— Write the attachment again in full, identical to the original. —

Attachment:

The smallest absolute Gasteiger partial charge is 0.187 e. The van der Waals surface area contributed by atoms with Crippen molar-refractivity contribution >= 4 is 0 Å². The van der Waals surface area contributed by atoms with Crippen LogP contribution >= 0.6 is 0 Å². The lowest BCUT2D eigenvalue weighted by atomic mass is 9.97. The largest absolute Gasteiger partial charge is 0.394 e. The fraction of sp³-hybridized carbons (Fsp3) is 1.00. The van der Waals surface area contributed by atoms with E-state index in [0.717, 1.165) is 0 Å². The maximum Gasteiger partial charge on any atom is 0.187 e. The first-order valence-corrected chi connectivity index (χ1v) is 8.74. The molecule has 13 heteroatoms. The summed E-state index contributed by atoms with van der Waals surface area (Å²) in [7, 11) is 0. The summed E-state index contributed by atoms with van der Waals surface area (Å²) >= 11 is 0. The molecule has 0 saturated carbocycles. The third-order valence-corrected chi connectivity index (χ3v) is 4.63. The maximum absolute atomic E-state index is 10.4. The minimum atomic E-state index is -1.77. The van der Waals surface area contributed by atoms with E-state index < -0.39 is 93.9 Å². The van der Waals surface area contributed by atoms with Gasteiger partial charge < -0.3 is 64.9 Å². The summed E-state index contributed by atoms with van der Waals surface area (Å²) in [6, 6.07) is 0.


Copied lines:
The smallest absolute Gasteiger partial charge is 0.187 e. The van der Waals surface area contributed by atoms with Crippen molar-refractivity contribution >= 4 is 0 Å². The van der Waals surface area contributed by atoms with Crippen LogP contribution >= 0.6 is 0 Å². The lowest BCUT2D eigenvalue weighted by atomic mass is 9.97. The largest absolute Gasteiger partial charge is 0.394 e. The fraction of sp³-hybridized carbons (Fsp3) is 1.00. The van der Waals surface area contributed by atoms with E-state index in [0.717, 1.165) is 0 Å². The maximum Gasteiger partial charge on any atom is 0.187 e. The first-order valence-corrected chi connectivity index (χ1v) is 8.74. The molecule has 13 heteroatoms. The summed E-state index contributed by atoms with van der Waals surface area (Å²) in [7, 11) is 0. The summed E-state index contributed by atoms with van der Waals surface area (Å²) >= 11 is 0. The molecule has 0 saturated carbocycles. The third-order valence-corrected chi connectivity index (χ3v) is 4.63. The maximum absolute atomic E-state index is 10.4. The minimum atomic E-state index is -1.77. The van der Waals surface area contributed by atoms with E-state index < -0.39 is 93.9 Å². The van der Waals surface area contributed by atoms with Gasteiger partial charge < -0.3 is 64.9 Å². The summed E-state index contributed by atoms with van der Waals surface area (Å²) in [6, 6.07) is 0.